It’s the sort of question you don’t want to answer as a parent. Up there with am I going to die someday and does Santa really exist. You want to be honest, but you don’t want to terrify or disillusion. My daughter, 5, watches enough Disney to know about villains but she also recently learned the terms fiction and nonfiction. And she wants help differentiating between them.
I tell her they are real, but, hedging, say there aren’t any around here. I regret the caveat immediately. We live in a safe zip code but I shouldn’t whitewash. Turns out she doesn’t believe me anyway, because it’s not much later that she begins asking me, at bedtime, whether I’ve locked the front door. It becomes enough of a ritual that I allow her to do it herself, to eliminate the question from her mind, empower her and, hopefully, allay her fears.
So what about villains? What’s the RDA of evil for kindergarteners? I took my daughter to see Beauty and the Beast in 3D recently. It’s a hackneyed story, but I like its Technicolor shades of gray. The Beast is a Beast but also a Prince. Gaston is a catch but also a big old jerk. And while we certainly should take all things Disney with a grain of salt, there are archetypal bones in its storytelling. Good vs. evil is a very human framework for understanding the world around us. And it starts being applied very young. The challenge for parents is to help tease out that not everything falls into one camp or the other. There are some things, some people, who fall into both.
Which brings me to the 3D experience we’re having at school just now. A beloved teacher, with a perfectly clean 12-year record, has been arrested on child pornography charges. We struggle with the impossible question: how could someone perform so well in one role, while simultaneously, truthfully, being so absolutely wrong for that role? He was a terrific teacher. And quite the criminal. He seemed a Prince, but was truly, at his core, a Beast. The story is meant to move in the other direction – what seems bad should turn out to be good. It’s why, though I allow Disney in my house, I do not allow the TV news. Am I over-sanitizing? Is this the emotional equivalent of too much Purel? Turns out it’s not effective anyway, evil can come in like fog under the door. Loss of innocence, no matter how incremental, is a one-way street.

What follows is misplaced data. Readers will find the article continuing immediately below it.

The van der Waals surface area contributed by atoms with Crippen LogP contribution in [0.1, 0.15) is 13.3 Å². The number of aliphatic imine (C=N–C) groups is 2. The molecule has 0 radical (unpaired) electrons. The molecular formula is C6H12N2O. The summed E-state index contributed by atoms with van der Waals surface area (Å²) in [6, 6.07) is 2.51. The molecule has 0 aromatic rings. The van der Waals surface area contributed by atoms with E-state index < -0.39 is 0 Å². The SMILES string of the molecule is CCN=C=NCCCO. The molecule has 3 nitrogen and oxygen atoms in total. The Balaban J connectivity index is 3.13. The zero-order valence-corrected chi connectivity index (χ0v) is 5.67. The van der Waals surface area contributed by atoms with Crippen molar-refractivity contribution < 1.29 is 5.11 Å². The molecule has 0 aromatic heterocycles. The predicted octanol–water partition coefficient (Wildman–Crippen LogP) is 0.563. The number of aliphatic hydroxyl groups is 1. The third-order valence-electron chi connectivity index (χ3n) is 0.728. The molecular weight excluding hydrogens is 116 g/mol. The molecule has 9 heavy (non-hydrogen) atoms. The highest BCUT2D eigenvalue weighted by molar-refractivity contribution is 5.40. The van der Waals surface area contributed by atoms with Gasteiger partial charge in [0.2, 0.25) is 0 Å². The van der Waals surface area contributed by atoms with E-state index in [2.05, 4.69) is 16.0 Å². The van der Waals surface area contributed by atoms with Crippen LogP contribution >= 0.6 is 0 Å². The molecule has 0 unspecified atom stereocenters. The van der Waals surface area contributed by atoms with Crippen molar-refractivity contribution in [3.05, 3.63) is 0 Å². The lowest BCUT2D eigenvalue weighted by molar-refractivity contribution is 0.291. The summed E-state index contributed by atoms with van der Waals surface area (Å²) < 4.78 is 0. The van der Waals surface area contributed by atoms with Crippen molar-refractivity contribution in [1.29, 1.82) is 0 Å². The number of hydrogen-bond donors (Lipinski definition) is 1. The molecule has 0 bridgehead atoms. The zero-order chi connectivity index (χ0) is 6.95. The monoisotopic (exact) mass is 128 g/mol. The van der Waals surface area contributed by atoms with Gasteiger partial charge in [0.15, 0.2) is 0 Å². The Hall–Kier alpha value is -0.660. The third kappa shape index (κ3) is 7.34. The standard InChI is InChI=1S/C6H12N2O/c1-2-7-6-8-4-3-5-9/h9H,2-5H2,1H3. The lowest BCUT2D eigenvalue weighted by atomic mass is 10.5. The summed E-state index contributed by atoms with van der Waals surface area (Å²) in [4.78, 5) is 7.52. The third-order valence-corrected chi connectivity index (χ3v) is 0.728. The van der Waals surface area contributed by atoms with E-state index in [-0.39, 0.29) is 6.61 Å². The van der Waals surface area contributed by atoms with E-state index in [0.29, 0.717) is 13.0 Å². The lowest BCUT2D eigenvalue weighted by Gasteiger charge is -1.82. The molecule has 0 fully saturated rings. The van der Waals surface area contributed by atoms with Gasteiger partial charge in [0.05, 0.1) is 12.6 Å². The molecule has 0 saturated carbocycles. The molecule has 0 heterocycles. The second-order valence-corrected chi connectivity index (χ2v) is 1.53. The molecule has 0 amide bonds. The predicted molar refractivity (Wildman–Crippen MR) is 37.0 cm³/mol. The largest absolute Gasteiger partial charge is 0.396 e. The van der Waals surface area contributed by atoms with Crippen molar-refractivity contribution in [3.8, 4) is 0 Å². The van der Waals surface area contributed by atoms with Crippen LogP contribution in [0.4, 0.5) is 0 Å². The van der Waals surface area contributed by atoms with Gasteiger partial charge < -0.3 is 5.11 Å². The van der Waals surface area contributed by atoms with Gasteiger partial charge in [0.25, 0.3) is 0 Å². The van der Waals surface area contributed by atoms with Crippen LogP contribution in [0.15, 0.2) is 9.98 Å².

So far, my attempts to explain and answer my daughter’s questions have felt half-assed and imperfect. She has heard certain (sordid) truths from classmates and more general, sanitized explanations from her teachers. She’s afraid to tell me what she knows; it’s embarrassing. “He took pictures of naked people!” she finally whispers, after much cajoling, then buries her head under her pillow. I wish it were only embarrassing. I tell her he broke the law by taking those pictures, he can never be a teacher again, he will never hurt anyone else. School will go on just as before and yes, you are safe there. But I can’t promise that. I’d give my life to have it so, but I can’t offer her a guarantee. A fact that will always frighten me more than her.
So yes, Sweetpea, bad guys are real. They come in all shapes and sizes and you can’t tell what they are just by looking at them. So we lock our doors and don’t talk to strangers and speak up when we feel frightened or unsafe or threatened. But know there are a hell of a lot more good guys than bad guys. This is when I’m glad she identifies more with superheroes than princesses. So I invoke Firestar and Batman and Anakin Skywalker. And maybe it’s time for a little more Marvel Comics and George Lucas in our lives.
By Guest Blogger: Beazie Chase